This section of the website is used to catalogue definitions of terms used throughout this website. To select a word, choose the initial letter of the word below.
Glossary Terms beginning with the letter D :
To be subjected to a detriment is to be put under a disadvantage. In terms of harassment, the harassment itself can be a detriment, even if it did not lead to further detriment such as a transfer or dismissal.
- Direct discrimination
Direct Discrimination means treating a person less favourably on grounds of their colour, race nationality, ethnic or national origin, gender or marital status or for reasons relating to a person's disability.
Under the Disability Discrimination Act 1995, a disability is "a physical or mental impairment which has a substantial and long-term adverse effect upon a person's ability to carry out normal day-to-day activities.
- Disability Discrimination Act 1995
The Disability Discrimination Act 1995 (DDA 1995) was passed to introduce new measures aimed at ending the discrimination many disabled people face. It protects disabled people in the areas of employment, the provision of goods, facilities and services and the selling, letting and managing of land or premises. In addition the DDA 1995 requires school, colleges and universities to provide information for disabled people and allows the Government to set minimum standards to assist disabled people to use public transport easily.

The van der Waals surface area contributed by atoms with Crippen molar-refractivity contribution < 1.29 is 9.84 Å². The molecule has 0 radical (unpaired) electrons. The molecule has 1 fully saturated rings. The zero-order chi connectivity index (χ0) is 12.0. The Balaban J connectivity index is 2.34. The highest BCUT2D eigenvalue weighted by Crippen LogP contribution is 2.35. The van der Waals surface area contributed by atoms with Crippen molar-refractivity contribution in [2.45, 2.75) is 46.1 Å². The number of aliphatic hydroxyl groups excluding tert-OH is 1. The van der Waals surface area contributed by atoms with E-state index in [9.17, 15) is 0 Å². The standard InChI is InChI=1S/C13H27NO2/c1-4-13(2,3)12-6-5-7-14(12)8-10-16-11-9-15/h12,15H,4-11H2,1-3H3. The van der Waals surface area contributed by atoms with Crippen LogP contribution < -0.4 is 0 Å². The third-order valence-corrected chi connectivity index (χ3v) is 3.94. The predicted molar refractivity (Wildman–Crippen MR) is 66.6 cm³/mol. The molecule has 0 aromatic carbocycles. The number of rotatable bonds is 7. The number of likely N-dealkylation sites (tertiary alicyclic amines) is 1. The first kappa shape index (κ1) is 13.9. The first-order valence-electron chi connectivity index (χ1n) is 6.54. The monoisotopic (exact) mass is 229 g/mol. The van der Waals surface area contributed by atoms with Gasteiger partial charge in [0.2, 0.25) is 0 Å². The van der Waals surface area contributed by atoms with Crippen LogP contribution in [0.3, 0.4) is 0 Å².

To make someone feel less powerful or confident.
Equal Opportunities is about the law, Diversity, on the other hand is about the culture within the organisation. How does it feel to be an employee? Organisations do not have to address issues of diversity - this is something which is driven internally, rather than externally through the law. However, many organisations recognise the business benefits of diversity and developing a culture in which all individuals (ie not just those covered by legislation or just ethnic minority employees) are able to make the best of their skills and talents. Diversity is often defined as something like 'A culture in which all individuals are enabled to give their best and make the best of themselves, which benefits both the individual and the organisation'. One example of where equality and diversity work together is recruitment. If jobs are not advertised, and are just given to favoured individuals, then this is likely to lead to some employees feeling resentful and frustrated. Policies and practices around recruitment fall under the equal opportunities 'banner'; but the resulting feelings of resentment are to do with the culture and feel of the organisation. Promoting practices which are unfair and lead people to feel negatively are not supporting a culture in which people can give their best. (Jill Jackson, Schneider Ross)